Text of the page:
Photographer's Note

Conmbriga

This is another posting using three scanned pictures from slides taken in 1985 with the Asahi Pentax Spotmatic F camera. Being scans, the pictures quality is not the best but I still would like to show you the beautiful Roman ruins we also have in Portugal, which I believe have not yet been profusely publicized on TE.

The ancient city of Conmbriga is not the largest Roman settlement in Portugal but it is certainly the best preserved. Located 16 km south of Coimbra, it is classified as a National Monument since 1910.
The name Conimbriga derives from an early pre-Indo-European element rocky height or outcrop and the Celtip briga, meaning a defended place.

During the Roman time, Conmbriga was located on the road between Olisipo (the actual Lisbon, capital city of Portugal) and Bracara Augusta (the actual Braga, city in northern Portugal).

The city walls are largely intact, and the mosaic floors and foundations of many houses and public buildings remain. In the baths, you can view the network of stone heating ducts beneath the now-missing floors. Archaeologists estimate that only 10 percent of the city has been excavated.

Like many archaeological sites, Conimbriga was built in layers. Some of the earliest layers date back to the first Iron Age in the 9th Century B.C. The Romans arrived in 139 B.C. and Decimus Junius Brutus Callaicus was the general who lead the Roman legions in the conquest of western Iberia after the death of Viriathus, conquering the Celtic inhabitants and establishing a city that grew, flourished, and then fell victim to barbarian invasions until Conimbriga's residents fled to nearby Aeminium (actual city of Coimbra) in 468.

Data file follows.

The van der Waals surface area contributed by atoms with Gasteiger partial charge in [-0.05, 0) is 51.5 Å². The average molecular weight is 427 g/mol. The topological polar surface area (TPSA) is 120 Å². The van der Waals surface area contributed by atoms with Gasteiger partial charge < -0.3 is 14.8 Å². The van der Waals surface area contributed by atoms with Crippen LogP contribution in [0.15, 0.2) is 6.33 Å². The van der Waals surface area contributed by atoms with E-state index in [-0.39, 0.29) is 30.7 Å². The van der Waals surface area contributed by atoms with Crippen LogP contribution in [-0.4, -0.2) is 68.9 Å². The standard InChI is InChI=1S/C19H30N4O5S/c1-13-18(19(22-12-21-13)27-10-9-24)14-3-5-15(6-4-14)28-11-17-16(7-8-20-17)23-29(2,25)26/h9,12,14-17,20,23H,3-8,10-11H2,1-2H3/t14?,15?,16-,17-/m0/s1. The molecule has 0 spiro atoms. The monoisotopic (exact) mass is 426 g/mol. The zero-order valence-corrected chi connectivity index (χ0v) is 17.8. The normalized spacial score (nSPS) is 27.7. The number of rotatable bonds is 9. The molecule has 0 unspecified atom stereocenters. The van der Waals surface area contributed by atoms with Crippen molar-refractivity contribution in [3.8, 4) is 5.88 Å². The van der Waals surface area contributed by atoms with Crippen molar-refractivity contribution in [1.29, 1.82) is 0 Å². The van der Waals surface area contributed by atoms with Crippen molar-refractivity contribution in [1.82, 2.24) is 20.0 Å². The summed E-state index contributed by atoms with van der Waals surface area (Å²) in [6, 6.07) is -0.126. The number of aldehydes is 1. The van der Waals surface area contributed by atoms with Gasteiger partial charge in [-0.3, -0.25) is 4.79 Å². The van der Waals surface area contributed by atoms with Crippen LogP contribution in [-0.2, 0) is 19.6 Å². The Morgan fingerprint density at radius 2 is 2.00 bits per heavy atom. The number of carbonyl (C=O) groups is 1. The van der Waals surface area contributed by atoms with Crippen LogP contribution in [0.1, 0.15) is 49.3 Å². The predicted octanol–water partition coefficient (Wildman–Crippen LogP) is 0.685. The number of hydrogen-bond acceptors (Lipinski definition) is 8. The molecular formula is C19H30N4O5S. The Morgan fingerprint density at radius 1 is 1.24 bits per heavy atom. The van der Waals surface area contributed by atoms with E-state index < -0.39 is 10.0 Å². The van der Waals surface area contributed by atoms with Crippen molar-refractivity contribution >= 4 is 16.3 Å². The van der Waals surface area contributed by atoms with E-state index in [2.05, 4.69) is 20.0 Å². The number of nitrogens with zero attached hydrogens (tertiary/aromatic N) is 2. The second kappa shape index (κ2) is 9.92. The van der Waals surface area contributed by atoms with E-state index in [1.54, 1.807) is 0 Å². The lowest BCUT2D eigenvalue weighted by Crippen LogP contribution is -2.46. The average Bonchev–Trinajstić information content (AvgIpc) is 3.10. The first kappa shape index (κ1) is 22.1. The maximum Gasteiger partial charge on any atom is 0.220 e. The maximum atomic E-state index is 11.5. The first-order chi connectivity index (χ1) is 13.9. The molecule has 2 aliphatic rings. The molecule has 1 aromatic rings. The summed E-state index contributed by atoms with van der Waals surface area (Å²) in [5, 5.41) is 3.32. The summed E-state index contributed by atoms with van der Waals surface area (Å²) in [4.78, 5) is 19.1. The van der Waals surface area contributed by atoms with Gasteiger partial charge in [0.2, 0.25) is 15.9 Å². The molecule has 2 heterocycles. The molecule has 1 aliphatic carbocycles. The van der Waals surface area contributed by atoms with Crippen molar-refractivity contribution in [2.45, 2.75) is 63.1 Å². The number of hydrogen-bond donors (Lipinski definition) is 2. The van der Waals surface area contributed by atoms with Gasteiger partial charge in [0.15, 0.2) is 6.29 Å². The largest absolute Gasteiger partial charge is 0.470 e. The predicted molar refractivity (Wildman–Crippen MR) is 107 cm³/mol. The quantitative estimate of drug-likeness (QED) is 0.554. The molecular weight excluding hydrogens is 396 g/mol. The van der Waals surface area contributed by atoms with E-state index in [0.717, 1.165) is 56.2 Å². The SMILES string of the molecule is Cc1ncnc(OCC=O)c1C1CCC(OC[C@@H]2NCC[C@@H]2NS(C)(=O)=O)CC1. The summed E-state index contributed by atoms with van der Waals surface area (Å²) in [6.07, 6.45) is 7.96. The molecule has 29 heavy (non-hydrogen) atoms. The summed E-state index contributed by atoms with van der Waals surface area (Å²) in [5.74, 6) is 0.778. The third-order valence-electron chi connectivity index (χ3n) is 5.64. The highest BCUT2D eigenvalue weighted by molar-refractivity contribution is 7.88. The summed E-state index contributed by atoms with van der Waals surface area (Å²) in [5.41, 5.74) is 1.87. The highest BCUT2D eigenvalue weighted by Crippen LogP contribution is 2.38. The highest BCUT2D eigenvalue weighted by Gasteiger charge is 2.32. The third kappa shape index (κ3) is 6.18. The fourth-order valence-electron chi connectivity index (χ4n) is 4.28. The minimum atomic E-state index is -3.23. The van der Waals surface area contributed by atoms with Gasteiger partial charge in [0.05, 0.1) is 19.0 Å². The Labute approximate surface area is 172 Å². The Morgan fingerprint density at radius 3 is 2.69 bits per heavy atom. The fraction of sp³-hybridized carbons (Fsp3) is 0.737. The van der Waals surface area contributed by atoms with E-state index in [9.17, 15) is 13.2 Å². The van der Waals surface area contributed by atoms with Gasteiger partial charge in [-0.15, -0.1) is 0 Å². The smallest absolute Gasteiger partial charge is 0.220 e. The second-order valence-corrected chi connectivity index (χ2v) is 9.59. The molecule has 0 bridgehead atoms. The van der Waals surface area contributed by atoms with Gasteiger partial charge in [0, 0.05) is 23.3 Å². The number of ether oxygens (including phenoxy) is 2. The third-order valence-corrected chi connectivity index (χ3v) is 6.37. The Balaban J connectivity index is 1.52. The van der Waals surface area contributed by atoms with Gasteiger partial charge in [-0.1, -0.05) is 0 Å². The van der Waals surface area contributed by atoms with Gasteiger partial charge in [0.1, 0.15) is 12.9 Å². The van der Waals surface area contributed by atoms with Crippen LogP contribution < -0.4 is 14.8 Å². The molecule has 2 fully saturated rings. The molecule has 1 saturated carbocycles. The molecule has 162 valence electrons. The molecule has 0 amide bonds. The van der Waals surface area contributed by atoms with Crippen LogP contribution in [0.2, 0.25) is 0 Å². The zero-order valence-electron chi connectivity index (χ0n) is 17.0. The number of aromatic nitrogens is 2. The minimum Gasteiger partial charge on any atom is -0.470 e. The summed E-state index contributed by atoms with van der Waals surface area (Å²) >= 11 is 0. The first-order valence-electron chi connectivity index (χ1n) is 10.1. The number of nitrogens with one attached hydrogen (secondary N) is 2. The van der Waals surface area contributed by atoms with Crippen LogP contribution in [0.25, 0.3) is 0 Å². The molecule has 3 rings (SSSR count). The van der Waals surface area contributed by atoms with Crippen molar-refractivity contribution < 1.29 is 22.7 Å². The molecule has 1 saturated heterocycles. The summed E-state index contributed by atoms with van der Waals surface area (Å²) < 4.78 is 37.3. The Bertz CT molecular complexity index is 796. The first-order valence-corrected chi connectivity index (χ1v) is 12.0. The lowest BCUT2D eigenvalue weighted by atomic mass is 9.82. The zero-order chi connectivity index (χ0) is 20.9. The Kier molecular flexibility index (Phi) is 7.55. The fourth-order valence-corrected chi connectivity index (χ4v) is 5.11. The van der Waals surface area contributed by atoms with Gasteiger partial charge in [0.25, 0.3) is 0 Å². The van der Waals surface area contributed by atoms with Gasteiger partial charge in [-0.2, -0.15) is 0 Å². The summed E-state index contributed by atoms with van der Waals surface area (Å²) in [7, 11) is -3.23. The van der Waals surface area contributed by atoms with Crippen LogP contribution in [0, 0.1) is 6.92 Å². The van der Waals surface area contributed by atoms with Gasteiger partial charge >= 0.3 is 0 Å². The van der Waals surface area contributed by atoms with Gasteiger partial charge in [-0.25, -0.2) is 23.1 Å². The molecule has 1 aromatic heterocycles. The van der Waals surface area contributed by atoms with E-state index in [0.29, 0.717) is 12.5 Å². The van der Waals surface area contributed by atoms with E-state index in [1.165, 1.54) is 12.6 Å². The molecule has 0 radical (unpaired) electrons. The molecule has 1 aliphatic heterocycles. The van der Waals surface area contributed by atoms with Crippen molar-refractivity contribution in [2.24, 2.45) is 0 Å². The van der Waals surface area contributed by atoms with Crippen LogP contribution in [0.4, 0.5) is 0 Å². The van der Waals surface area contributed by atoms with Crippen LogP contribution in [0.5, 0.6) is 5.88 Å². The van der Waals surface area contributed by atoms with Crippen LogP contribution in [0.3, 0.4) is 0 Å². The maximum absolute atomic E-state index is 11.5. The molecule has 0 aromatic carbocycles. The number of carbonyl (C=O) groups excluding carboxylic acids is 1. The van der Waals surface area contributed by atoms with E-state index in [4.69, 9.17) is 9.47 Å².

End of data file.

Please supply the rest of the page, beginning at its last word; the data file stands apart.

The archaeological evidence tells us that Conmbriga was inhabited, at least, between the 9th century BC and 7th / 8th century AD. When the Romans arrived, in the first half of the 2nd century BC, Conmbriga was a flourishing village. Thanks to the peace established in Lusitania, a quick Romanisation of the indigenous population took place and Conmbriga became a prosperous town. Following the deep political and administrative crisis of the Empire, Conmbriga suffered the consequences of the barbaric invasions. In 465 and 468, Sueves captured and partially plundered the town already abandoned by part of its population.


In the main posting you can see the peristyle area of the Repuxos House. Opulent villas were built around ornamental pools in superb colonnaded gardens, with its own bath complex and a sophisticated floor heating system. Fine mosaics, as seen in WS2, covered the floor of these houses.

WS1 is a general view of Conmbrigas South sector.

WS2 shows the mosaic on the floor in one of the houses.

For a virtual visit to Conmbriga please follow this link.

This photo taken in 2007 and courtesy of Ana Dores (adores) shows the Repuxos House as it can been seen today. A cover roof structure has been erected to protected the site from the weather.

Photo Information
Viewed: 4099
Points: 56
Discussions
Additional Photos by Antonio Ribeiro (ribeiroantonio) Gold Star Critiquer/Gold Star Workshop Editor/Gold Note Writer [C: 4806 W: 470 N: 6473] (22730)
View More Pictures
explore TREKEARTH